At that point – the point of revelation, you’re a little dumbfounded and you don’t quite know what to say, so you ‘okay’ it and just get on with what you’re doing…and once again, each situation is different, so I can’t really even make broad strokes, but eventually you get to this point of having taken it in stride and having moved on. 

It sounds extremely callous, I know…but life really is like that. The whole experience is comparable to being hit with a strong puff of perfume – initially, it’s intense and heavy around you, but as time passes, it dissipates away and you’re left with just a memory. 

The world carries on. The file gets wrapped up with a brief summary, and the ‘deceased’ label appears next to your patient’s name in the admissions register…and that’s it. 

For you, anyway. 

I imagine this is a new, terrible sort of beginning for the patient’s family and friends, but that’s not what this is about. This was meant to be about the medical students’ perspective, and for me, after having run a number of these circuits, I’ve gotten to this a new understanding of ‘the big picture’ that I didn’t have before. 

Life is short, and in the grand scheme of things, we are so insignificant I won’t get to see what happens following my own death, but I have seen enough to make a fair approximation of how it’ll go – and the bottom line is, the world is going to carry on just fine.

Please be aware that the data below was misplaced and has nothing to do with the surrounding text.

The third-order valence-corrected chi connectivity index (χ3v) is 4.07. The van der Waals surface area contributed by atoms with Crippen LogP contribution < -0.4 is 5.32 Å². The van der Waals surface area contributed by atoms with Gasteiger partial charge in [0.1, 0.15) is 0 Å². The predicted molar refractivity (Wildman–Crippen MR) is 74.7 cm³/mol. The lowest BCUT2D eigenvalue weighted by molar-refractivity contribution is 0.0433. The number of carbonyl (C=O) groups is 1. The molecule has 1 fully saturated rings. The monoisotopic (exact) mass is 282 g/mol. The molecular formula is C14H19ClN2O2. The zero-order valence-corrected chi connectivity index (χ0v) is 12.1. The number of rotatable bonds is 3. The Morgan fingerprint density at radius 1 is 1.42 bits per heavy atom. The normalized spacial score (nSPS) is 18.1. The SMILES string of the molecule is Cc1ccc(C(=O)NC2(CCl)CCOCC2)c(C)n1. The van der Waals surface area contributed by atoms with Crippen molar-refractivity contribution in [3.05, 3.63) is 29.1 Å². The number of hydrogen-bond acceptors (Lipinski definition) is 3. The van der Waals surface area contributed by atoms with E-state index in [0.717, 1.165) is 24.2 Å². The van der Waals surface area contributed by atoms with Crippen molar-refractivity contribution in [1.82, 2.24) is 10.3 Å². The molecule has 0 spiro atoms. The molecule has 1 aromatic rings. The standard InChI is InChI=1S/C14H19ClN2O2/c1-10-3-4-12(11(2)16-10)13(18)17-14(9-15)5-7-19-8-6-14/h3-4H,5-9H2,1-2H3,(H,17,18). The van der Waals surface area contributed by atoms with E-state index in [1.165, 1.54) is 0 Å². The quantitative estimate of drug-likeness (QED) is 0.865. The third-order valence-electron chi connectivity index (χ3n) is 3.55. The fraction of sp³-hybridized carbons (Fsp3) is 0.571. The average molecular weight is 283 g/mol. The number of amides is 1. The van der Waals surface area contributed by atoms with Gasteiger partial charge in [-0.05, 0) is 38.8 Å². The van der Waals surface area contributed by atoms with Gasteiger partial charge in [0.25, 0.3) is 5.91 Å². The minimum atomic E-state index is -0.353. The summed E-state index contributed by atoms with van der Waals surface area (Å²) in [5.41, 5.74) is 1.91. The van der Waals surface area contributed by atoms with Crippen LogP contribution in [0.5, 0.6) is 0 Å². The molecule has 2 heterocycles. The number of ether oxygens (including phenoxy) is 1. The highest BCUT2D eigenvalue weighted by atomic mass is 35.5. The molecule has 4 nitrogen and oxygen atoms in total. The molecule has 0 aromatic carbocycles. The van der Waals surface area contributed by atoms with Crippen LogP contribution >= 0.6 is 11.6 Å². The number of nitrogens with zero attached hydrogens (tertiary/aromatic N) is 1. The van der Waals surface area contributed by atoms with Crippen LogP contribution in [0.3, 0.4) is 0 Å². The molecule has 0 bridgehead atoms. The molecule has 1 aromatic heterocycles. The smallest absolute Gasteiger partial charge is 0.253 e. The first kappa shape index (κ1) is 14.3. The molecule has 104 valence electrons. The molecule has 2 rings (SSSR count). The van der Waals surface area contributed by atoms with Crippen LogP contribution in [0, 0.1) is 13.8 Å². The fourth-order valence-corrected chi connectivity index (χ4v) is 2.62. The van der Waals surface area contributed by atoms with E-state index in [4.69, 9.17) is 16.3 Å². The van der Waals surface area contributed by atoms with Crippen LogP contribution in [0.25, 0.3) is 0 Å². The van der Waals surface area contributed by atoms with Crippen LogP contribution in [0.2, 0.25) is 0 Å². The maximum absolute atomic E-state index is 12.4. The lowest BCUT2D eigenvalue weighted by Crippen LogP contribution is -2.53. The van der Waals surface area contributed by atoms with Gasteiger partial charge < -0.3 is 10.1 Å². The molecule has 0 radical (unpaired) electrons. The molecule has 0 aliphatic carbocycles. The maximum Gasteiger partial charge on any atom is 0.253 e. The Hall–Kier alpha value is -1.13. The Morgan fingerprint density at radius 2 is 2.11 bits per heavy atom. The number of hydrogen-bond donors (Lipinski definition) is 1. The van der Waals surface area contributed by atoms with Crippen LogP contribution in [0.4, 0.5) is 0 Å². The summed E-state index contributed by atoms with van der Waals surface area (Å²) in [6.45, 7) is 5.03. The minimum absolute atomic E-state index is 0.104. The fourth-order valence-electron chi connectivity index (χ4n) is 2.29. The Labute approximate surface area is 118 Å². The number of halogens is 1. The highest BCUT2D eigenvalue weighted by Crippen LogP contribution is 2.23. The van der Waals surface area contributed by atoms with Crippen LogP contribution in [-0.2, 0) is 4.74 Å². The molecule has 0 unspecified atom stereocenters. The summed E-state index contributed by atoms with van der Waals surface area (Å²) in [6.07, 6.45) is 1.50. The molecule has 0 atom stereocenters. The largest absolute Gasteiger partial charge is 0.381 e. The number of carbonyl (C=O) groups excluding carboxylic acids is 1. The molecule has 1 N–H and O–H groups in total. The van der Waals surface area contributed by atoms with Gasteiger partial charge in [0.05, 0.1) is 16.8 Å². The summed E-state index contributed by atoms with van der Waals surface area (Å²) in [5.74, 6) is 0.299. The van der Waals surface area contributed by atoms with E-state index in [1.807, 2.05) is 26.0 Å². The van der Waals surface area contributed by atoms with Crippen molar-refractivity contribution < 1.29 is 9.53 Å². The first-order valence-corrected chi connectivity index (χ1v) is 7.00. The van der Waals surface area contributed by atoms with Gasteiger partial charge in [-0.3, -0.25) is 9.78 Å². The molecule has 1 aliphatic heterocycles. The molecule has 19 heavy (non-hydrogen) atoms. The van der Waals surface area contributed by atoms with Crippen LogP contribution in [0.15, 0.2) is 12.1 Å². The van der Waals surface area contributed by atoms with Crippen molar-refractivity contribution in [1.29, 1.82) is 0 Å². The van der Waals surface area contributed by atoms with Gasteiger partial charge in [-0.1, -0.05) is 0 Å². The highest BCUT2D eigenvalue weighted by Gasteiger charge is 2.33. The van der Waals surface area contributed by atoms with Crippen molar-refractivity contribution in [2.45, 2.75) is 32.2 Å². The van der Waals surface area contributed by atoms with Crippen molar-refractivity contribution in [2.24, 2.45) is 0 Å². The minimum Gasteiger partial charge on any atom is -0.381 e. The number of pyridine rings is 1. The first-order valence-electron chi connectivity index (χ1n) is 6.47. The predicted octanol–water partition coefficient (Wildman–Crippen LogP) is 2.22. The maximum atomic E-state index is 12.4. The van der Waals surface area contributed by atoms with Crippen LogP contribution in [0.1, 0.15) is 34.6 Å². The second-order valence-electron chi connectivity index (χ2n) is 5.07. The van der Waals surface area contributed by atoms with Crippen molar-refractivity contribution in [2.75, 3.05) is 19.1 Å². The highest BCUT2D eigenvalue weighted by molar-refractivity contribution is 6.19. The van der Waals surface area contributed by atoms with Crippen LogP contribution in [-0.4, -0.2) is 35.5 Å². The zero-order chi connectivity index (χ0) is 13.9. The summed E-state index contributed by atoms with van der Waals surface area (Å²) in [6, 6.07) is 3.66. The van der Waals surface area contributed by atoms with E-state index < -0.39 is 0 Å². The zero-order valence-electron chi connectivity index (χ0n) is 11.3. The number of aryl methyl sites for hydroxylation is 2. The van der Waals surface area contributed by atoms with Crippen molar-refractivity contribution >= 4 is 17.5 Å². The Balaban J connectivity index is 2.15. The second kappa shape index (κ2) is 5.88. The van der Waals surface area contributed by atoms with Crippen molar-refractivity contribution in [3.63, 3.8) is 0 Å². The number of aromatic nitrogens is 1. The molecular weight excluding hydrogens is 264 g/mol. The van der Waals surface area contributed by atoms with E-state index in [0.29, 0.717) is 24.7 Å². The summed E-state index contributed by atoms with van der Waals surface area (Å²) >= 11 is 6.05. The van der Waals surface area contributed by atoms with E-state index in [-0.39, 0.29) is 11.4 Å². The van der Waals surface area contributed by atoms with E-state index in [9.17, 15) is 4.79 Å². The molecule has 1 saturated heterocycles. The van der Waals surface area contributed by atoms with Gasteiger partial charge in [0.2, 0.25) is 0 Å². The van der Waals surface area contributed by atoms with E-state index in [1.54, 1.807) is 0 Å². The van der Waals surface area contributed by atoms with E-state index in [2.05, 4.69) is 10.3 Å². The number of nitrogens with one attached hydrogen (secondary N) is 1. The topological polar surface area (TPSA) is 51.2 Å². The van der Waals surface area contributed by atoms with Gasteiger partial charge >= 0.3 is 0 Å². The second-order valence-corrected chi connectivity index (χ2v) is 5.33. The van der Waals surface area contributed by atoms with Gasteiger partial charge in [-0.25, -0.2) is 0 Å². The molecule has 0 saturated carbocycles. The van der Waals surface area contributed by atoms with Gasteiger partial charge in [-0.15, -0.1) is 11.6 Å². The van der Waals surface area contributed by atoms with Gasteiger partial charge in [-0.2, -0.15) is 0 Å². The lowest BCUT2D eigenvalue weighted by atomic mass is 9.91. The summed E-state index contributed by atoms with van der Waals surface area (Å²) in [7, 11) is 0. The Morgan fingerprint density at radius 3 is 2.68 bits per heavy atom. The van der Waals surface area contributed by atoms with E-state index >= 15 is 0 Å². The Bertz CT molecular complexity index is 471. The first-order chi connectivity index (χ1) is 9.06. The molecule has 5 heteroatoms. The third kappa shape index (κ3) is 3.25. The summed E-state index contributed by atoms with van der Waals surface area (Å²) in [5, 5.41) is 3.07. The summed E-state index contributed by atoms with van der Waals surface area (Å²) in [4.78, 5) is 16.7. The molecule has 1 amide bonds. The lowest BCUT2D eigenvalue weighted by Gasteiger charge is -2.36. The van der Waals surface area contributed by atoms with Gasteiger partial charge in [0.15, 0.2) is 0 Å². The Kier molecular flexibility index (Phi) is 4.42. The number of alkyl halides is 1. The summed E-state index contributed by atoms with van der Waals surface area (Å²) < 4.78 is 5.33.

It sounds depressing and defeatist, but please don’t get me wrong: this is just a stepping stone in the stairwell that leads to my ultimate, not-so-original conclusion: our lives are but flickers of a candle against a backdrop of the Sun, so we might as well make the most of it. 

It sounds dehumanizing and insensitive to say ‘everyone will die, death is no big deal‘, but I say it with all the appreciation and reverence for life itself. Death is a given. Once you come to fully embrace that, you’re able to free up any mental energy that was spent being apprehensive about that outcome, and appreciate even more greatly the life part of the journey. 

Not that death is an absolute necessity to be able to appreciate life, of course…but again, that’s besides the point. 

The appreciation for the here and now has simply been one of my biggest takeaways. 

Another one relates to how inspiring and brave people can be. I can think of a couple of patients with poor prognoses, who knew what was coming, and were still unfazed. They weren’t stoic, really…rather, I think the word is ‘graceful‘, and it’s truly so inspiring! If they can do that with the ultimate endpoint, I feel there’s no reason I can’t apply it to everything else that happens in life, you know? 

The other strong emotion I’ve felt in this situation is…well, heartbreak. It’s so heart-wrenching sometimes to see someone’s fears, or the impacts on those dependent on them, or – and this one hits you hard an entirely different way – a parent’s pain and despair when the patient is but a child. At these points, that it happens to everyone isn’t of much comfort. It doesn’t even change anything for that family, anyhow – the wounds remain just as raw. 

I realize this sounds like an incomplete thought, but that’s really all there is to it. You see that pain, and you feel it too…and that’s it. There’s nothing else to be said or done about it.

I guess, that’s just life. 

And from my end, that’s death, too.

Aditi Vakil

Thanking my lovely friend, fellow poet and writer, Aditi for this deep sharing, quite timely in this season of the pandemic.

Do share this article with someone you think it’ll encourage. 😊 Plus, stick around for 3 more articles in this series coming by this week. Follow and subscribe to the blog so that you get them straight to your inbox!